US 2966841 A
Description (OCR text may contain errors)
.Jan. 3, 1961 GAMIAN 2,956,841
Z. G. Jl DEVICE FOR SUPPORTING AND ROTATING FRANKFURTERS DURING COOKING Filed Nov. 1, 1957 2 Sheets-Sheet 1 f W fi 1 I Q i I IVJ ig 52 a A v Z ,ZQQEA/ JGAM/fi/V INVENTR.
United States Patent DEVICE FOR SUPPORTING AND ROTATING FRANKFURTERS DURING COOKING Zareh G. Jigamian, 916 W. 77th St., Los Angeles, Calif.
Filed Nov. 1, 1957, Ser. No. 693,935
1 Claim. (Cl. 99-441) This invention has to do generally with means for supporting and turning articles of food of a generally cylindrical shape, such as frankfurters and wieners, while being cooked over a source of heat.
Although it is common practice to cook frankfurters and the like in hot water, it is often desirable to cook them in other ways, such as by broiling or by barbecuing over an open bed of coals. However, the diificulty with this has been the lack of a simple means for supporting the frankfurters and turning them as they cook so as to insure their cooking evenly.
It therefore is an object of my invention to provide novel means for supporting articles of food of a generally cylindrical character, such as frankfurters, for example, together with means for rotating or turning the articles of food so as to insure even cooking thereof.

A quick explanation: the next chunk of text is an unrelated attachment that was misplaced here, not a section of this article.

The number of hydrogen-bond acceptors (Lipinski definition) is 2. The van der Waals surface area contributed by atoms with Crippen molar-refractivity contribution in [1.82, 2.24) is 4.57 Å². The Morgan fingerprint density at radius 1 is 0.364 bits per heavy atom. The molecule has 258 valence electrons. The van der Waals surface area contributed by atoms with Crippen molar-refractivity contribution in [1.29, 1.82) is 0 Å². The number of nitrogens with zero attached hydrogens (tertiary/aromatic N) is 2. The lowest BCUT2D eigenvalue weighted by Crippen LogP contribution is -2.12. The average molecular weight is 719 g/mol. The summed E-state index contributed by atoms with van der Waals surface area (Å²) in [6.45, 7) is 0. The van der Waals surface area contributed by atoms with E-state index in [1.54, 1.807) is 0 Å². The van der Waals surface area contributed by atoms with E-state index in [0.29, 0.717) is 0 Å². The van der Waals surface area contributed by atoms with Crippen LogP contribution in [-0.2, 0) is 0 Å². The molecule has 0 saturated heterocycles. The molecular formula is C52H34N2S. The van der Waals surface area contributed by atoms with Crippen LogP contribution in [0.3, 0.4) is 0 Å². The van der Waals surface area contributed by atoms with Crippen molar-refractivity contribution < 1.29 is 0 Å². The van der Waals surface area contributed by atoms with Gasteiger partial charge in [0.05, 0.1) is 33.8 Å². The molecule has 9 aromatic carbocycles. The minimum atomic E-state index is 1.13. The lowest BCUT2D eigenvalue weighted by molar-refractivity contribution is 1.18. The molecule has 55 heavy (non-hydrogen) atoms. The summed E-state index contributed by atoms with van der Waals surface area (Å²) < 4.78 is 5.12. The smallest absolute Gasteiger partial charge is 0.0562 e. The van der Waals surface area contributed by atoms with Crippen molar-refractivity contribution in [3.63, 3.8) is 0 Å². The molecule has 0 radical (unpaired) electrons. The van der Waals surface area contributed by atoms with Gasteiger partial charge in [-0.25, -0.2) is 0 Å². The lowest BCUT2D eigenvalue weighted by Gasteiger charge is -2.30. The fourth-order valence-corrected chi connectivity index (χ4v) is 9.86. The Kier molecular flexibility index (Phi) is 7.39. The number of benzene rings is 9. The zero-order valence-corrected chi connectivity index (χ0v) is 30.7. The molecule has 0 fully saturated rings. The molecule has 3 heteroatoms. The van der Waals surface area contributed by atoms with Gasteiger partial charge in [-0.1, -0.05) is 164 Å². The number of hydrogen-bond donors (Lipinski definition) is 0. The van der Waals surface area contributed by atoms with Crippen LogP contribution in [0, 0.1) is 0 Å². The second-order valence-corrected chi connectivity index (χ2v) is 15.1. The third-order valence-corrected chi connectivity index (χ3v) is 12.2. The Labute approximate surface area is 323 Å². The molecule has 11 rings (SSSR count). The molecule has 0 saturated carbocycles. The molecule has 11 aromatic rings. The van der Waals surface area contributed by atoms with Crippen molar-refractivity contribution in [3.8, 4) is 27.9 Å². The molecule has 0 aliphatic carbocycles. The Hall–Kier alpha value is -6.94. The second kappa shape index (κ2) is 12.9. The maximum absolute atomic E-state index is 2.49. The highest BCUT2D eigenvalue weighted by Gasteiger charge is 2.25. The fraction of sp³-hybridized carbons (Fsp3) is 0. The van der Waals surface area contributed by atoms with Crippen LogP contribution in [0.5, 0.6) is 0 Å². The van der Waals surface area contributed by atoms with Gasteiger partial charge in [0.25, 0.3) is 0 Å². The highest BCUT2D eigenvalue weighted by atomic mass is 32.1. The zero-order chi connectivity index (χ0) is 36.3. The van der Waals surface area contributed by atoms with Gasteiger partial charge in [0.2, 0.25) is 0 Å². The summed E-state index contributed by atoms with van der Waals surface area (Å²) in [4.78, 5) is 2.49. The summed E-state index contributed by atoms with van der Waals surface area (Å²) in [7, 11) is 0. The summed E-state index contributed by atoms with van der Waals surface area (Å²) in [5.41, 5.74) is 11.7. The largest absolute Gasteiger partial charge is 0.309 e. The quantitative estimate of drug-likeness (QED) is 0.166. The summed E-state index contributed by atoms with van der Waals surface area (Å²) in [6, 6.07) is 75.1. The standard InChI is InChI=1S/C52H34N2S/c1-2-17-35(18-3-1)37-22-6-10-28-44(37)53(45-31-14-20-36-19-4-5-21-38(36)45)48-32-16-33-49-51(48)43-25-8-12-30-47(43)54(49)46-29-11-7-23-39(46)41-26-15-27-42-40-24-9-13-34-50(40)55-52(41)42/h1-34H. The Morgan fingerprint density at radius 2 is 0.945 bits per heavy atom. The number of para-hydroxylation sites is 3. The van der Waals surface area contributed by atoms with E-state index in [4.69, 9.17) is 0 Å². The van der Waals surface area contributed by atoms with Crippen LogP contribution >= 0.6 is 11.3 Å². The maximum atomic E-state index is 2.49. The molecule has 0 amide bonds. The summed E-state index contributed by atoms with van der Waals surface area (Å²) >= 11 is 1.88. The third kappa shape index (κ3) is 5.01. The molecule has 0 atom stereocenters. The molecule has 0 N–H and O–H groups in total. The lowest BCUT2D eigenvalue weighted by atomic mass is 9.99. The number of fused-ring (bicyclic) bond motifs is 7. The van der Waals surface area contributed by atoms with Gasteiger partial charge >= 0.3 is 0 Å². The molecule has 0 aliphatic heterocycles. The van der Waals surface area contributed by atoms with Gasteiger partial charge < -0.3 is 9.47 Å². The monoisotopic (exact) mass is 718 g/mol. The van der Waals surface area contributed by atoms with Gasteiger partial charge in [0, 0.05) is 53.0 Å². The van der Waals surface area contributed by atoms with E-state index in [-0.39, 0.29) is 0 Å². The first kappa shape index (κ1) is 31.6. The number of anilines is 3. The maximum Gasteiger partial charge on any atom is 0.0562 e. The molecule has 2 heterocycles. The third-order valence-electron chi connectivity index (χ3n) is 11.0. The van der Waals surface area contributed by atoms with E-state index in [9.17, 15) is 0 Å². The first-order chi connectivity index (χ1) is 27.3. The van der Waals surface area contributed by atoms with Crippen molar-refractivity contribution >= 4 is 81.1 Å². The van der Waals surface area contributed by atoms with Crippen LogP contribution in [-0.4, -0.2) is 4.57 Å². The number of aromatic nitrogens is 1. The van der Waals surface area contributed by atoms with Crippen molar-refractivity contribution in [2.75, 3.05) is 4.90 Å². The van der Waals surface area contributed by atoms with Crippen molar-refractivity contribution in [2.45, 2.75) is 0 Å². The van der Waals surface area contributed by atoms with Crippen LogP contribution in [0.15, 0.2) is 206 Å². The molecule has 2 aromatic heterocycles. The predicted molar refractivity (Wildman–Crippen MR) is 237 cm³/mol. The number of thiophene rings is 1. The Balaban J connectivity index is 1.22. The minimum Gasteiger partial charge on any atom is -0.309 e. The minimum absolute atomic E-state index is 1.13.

It is a particular object to provide novel means of the type indicated for supporting frankfurters or the like in a common plane in laterally spaced relation together with novel means for rotating or rolling the frankfurters back and forth in said plane.
Still another object is to provide a simple device of the type indicated which may be readily held in the hand and operated by a person or may be placed on a support over a fire or source of heat.
More particularly it is an object to provide a simple, two-piece device which consists essentially of a basket for holding the articles of food and a reciprocable rake member by means of which the articles may be rolled back and forth.
A further object is to provide a novel rake member for rotating and restraining cylindrical food articles placed directly upon a grill or the like.